The British pound is higher against the US dollar on Wednesday.

The pound saw some volatile trading after news broke that Prince Charles, the first in line to the British throne had contracted the coronavirus.

The dollar continues to trade on the softer side on waning demand for a haven. As Wall Street opened on Wednesday, the Dow Jones Industrial Average added to its massive 11% lift and biggest daily gain since 1933.

GBP/USD was up by 78 pips (+0.66%) to 1.1834 with a daily range of 1.1640 to 1.1974 as of 5pm GMT.

The currency pair has been at its highest in a week before it tanked 300 pips midday but it had eared back half the losses as the afternoon went on, rising back above 1.18.

Pound volatile on news Price Charles has COVID-19

The British pound backtracked sharply in the afternoon when it flashed across newswires that the future King of England had the coronavirus. But losses were pared when reports were that he was in good health and feeling limited symptoms.

The pound has risen to weekly highs in response to the improved mood across markets, caused by the passing of a new $2 trillion US fiscal stimulus package.

The pound is especially exposed to the coronavirus because the existing uncertainty of Brexit and what it means for international trade. If the United States can minimise the time it spends in lockdown and recover from any recession quickly, there is better chance of the UK securing a US trade deal.

Dollar pulls back after US Senate passes coronavirus stimulus bill

The dollar has been pulling back in the days leading up to the passing of the US stimulus bill following new emergency easing measures from the Federal Reserve.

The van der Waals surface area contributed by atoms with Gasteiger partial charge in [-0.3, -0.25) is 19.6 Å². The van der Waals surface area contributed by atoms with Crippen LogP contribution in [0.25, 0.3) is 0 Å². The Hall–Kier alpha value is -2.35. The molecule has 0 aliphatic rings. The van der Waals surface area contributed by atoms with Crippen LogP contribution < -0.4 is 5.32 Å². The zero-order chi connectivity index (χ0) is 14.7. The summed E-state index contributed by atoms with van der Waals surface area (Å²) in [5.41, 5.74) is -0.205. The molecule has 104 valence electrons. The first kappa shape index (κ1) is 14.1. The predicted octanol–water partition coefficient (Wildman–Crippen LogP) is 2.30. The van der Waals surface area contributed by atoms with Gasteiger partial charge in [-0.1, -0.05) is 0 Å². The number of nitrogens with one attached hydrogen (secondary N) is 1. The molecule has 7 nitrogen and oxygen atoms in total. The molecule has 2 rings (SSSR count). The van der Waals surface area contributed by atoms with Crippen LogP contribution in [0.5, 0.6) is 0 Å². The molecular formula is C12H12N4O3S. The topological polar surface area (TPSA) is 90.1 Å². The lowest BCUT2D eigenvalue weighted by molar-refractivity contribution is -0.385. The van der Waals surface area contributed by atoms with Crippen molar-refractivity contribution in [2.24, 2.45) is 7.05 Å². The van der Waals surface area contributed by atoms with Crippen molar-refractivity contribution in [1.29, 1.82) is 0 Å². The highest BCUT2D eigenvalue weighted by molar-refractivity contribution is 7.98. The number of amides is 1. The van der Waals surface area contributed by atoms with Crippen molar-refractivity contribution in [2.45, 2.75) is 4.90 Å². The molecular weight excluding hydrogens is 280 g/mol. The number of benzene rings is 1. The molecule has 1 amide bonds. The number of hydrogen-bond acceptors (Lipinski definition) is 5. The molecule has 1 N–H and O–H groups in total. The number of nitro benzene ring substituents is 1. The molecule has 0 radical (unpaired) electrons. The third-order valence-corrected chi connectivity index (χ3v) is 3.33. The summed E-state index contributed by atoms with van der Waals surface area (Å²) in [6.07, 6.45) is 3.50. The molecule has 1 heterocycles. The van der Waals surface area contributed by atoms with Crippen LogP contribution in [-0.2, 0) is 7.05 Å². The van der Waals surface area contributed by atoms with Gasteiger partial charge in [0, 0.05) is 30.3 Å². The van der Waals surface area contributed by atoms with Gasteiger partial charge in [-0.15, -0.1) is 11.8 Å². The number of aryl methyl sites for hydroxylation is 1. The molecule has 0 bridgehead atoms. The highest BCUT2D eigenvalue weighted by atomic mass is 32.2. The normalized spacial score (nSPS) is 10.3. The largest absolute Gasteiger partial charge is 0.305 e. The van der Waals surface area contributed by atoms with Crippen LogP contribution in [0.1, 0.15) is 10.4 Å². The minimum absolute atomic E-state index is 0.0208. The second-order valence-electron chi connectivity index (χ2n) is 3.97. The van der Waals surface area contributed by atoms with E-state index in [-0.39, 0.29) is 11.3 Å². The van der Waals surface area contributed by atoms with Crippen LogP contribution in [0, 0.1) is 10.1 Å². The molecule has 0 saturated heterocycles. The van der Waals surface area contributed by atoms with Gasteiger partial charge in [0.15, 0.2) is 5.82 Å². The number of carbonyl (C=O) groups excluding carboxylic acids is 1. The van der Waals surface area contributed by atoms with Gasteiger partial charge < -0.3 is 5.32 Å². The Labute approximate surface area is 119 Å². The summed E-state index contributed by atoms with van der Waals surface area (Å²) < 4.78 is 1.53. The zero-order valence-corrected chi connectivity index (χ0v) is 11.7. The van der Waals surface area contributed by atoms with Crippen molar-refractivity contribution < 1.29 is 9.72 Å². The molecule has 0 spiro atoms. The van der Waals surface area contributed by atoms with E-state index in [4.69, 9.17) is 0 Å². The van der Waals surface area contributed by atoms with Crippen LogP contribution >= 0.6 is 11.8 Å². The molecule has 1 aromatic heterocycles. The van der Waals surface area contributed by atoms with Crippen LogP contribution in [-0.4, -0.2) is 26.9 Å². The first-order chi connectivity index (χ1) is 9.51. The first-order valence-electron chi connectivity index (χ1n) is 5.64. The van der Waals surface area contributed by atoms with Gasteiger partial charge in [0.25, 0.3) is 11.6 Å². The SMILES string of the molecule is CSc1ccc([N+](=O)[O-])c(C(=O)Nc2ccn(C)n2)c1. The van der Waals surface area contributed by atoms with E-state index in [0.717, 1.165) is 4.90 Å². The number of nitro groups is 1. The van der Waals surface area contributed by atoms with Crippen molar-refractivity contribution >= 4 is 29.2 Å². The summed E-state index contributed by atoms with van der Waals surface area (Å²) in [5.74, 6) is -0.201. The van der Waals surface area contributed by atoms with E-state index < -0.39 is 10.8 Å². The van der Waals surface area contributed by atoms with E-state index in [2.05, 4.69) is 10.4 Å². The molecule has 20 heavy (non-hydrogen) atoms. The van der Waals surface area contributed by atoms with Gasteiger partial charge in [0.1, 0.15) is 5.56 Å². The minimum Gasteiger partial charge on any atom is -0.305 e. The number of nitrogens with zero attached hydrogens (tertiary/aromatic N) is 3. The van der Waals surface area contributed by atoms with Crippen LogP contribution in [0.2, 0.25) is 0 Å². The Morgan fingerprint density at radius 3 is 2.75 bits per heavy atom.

Still, the move lower in the greenback has been limited and stands in stark contrast to the huge 11% daily jump in US stock markets.  That size stock market rise is more characteristic of the kind of emotional trading seen in a bear market, meaning the dollar may still rebound if sentiment sours again. is a news site only and not a currency trading platform. is a site operated by TransferWise Inc. ("We", "Us"), a Delaware Corporation. We do not guarantee that the website will operate in an uninterrupted or error-free manner or is free of viruses or other harmful components. The content on our site is provided for general information only and is not intended as an exhaustive treatment of its subject. We expressly disclaim any contractual or fiduciary relationship with you on the basis of the content of our site, any you may not rely thereon for any purpose. You should consult with qualified professionals or specialists before taking, or refraining from, any action on the basis of the content on our site. Although we make reasonable efforts to update the information on our site, we make no representations, warranties or guarantees, whether express or implied, that the content on our site is accurate, complete or up to date, and DISCLAIM ANY IMPLIED WARRANTIES OF MERCHANTABILITY OR FITNESS FOR A PARTICULAR PURPOSE. Some of the content posted on this site has been commissioned by Us, but is the work of independent contractors. These contractors are not employees, workers, agents or partners of TransferWise and they do not hold themselves out as one. The information and content posted by these independent contractors have not been verified or approved by Us. The views expressed by these independent contractors on do not represent our views.